Lizzie Holden is a Manx rider for the British Le Col Wahoo team and will be competing in the inaugural Tour de France Femmes, which takes place from 24-31 July.
When I was growing up in the Isle of Man, I used to rush home from school every day to watch Mark Cavendish in the Tour de France.
On Sunday, I will be riding in it myself. It’s a huge moment, for me and my sport.
The profile of women’s cycling has grown so much in the past few years anyway, but the launch of the Tour de France Femmes is another massive step, in terms of exposure and everything about the size of the event.
For example, there is live TV coverage of each of the eight stages, something that is routine for men’s cycling but has not always been the case for us.
I turned professional in 2017 and it used to be so hard to find a way of watching some women’s races. You sometimes had to follow someone’s random live stream on Facebook and just see whoever was going over the finish line.
You would have no way of knowing what had actually gone on in the race, but having it televised properly means people can see how exciting women’s cycling is, and obviously also makes it far more attractive to the sponsors who fund it.
That’s all part of growing the sport as whole. It’s getting bigger and better anyway – but of course the Tour has an important part to play as a platform too.
The men’s race is one of the biggest sporting events in the world, watched by millions worldwide. Even people who don’t follow cycling will see some of it, or will at least have heard of it.
When I was cheering on Cav, I didn’t even think about why women didn’t have a version of their own – I just loved cycling anyway.
But now the women’s Tour is finally here – and on the calendar for the first time since it appeared under a different name and format in 1989 – you realise how many new people it will bring to our sport, and how it can inspire the next generation.
A special way to see Paris for the first time
At the beginning of the year I started thinking it could be a possibility for me to ride the Tour, but my team – Le Col Wahoo – were relying on a wildcard to get in.
In March the team got the nod and we all started to get excited, but still had to wait to find out who would be picked.
I’ve been having a good season so I did get my hopes up, but I only got the phone call to say I was on the team about three weeks ago.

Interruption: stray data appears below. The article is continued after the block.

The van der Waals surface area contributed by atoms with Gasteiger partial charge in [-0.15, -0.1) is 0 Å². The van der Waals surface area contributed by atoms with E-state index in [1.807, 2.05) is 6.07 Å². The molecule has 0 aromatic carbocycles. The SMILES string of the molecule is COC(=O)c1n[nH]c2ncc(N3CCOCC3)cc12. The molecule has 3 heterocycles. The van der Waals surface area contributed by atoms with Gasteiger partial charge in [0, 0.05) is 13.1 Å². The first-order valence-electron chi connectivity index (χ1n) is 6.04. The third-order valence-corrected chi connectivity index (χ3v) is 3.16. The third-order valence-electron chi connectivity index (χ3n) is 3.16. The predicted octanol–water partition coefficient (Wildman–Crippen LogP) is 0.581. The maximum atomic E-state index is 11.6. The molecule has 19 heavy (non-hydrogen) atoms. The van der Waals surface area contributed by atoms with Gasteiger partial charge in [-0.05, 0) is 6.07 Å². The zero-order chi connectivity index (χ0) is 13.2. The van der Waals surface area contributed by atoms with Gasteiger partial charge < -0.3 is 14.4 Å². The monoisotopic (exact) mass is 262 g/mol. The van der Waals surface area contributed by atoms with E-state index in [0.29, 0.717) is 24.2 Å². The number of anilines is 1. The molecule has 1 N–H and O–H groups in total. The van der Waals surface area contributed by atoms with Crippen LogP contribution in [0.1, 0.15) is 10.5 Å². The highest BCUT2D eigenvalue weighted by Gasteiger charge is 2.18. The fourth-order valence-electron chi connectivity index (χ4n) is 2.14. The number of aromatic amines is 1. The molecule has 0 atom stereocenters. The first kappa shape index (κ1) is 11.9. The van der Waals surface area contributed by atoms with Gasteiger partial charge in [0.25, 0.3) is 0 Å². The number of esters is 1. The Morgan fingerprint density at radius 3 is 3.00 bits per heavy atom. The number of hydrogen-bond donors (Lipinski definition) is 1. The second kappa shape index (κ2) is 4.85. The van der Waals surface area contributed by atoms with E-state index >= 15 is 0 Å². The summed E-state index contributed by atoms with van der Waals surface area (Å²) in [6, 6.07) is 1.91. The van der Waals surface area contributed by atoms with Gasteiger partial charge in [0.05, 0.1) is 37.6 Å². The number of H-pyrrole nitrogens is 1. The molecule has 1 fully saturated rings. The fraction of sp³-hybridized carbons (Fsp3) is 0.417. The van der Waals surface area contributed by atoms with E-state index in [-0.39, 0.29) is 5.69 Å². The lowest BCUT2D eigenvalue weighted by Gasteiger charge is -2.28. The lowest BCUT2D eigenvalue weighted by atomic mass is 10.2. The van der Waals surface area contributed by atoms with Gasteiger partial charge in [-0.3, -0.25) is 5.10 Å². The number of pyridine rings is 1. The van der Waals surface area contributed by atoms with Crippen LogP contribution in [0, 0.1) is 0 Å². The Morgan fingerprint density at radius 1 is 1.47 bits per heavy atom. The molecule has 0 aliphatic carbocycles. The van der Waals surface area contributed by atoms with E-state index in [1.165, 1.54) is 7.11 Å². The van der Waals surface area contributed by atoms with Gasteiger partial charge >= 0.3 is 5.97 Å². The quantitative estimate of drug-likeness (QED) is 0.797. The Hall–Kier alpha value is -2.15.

That was the time when I started thinking ‘OK, this is really going to happen’, and now it is getting closer, it is starting to feel real.
The first stage is in Paris on Sunday, just before the final stage of the men’s race and around the iconic circuit of the Eiffel Tower and Champs Elysees.
I’ve never even been to Paris before, so it is going to be a pretty special way to see it for the first time. There will be big crowds and the atmosphere is going to be amazing.
I’m looking forward to the rest of the race too – well, most of it! It’s quite nice that the big mountain stages in the Vosges are at the end.
Hopefully we will have some opportunities before then. We have some really strong sprinters on our team and a lot of riders who are strong in the breakaways and can win from there – but most of the 144 women in the Tour will be thinking exactly the same thing.
Dreaming of a stage win
Whatever happens at the Tour, I will still get a buzz out of riding alongside legends like Marianne Vos over the next few days.
Long-term, my ambition is to get closer to that level – competing with the best riders in the world. One day it would be incredible to be like Lizzie Deignan, another hero of mine, who is just so consistent at fighting for titles.
Right now that seems a long way off, but at 24 I am just enjoying the life of a professional cyclist and who knows where hard work can take me next.
I never really thought about this being a career when I was younger. My dad, Rob Holden, was a pro rider too but he never pushed me into cycling.
I started it when I was really young but didn’t enjoy it and got into swimming instead. That is what I did for six years or so and then when I was 12 or 13 I tried again, made some friends in the cycling community on the island and it took off from there.
It was a big jump when I moved to Girona after signing for a Spanish team in 2019. I only came out for a few weeks of winter training but loved it, and then I met my boyfriend – Australian rider Nick Schultz – and ended up staying out here.
Nick has got his own dreams on the Tour and he could not have come much closer to getting a stage win in stage 10 this year, when he lost out to Magnus Cort in a photo finish.
I was actually in a physio session that afternoon but I knew he was in a breakaway. When I came out I got it up on my phone with 10km to go and I was watching it in the middle of town, with my head in my hands. People were looking at me like I was crazy – I was so gutted for him.
That’s the magic of the Tour de France though – getting to wear the yellow jersey is so special, but a stage win can be career defining too.
There obviously isn’t the same history yet for the women, but it’s still the Tour and it carries over that significance. Of course it’s a target for me too – you have to dream, otherwise what’s the point?
Lizzie Holden was speaking to BBC Sport’s Chris Bevan.